IRP scientists link cases of unexplained anaphylaxis to red meat allergy
Tick bites likely lead to the unusual, misdiagnosed allergy.
While rare, some people experience recurrent episodes of anaphylaxis — a life-threatening allergic reaction that causes symptoms such as the constriction of airways and a dangerous drop in blood pressure — for which the triggers are never identified. Recently, researchers at the National Institute of Allergy and Infectious Diseases (NIAID), part of the National Institutes of Health, found that some patients’ seemingly inexplicable anaphylaxis was actually caused by an uncommon allergy to a molecule found naturally in red meat. They note that the allergy, which is linked to a history of a specific type of tick bite, may be difficult for patients and health care teams to identify.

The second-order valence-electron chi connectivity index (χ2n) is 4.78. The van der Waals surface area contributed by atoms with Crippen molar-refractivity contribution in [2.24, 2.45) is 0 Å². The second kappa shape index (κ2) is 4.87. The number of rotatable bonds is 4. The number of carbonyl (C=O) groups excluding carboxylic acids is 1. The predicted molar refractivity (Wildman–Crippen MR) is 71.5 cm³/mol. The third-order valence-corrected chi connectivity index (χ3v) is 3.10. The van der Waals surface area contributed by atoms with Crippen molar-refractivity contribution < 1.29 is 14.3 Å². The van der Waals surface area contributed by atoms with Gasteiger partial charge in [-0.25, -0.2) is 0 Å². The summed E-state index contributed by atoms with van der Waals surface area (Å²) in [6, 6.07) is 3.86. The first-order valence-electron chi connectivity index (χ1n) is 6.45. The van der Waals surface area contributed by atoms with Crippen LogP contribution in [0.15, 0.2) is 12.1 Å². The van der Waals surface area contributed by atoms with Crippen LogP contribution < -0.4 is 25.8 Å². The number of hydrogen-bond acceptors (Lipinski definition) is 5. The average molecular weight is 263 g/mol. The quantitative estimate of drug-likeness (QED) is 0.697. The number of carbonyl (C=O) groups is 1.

As the researchers describe in their article published in Allergy, six of the 70 study participants evaluated for unexplained frequent anaphylaxis tested positive for an allergy to galactose-α-1,3-galactose, or alpha-gal, a sugar molecule found in beef, pork, lamb and other red meats. The six adult male participants all had IgE antibodies — immune proteins associated with allergy — to alpha-gal in their blood. After implementing diets free of red meat, none of them experienced anaphylaxis in the 18 months to 3 years during which they were followed.
This page was last updated on Friday, January 21, 2022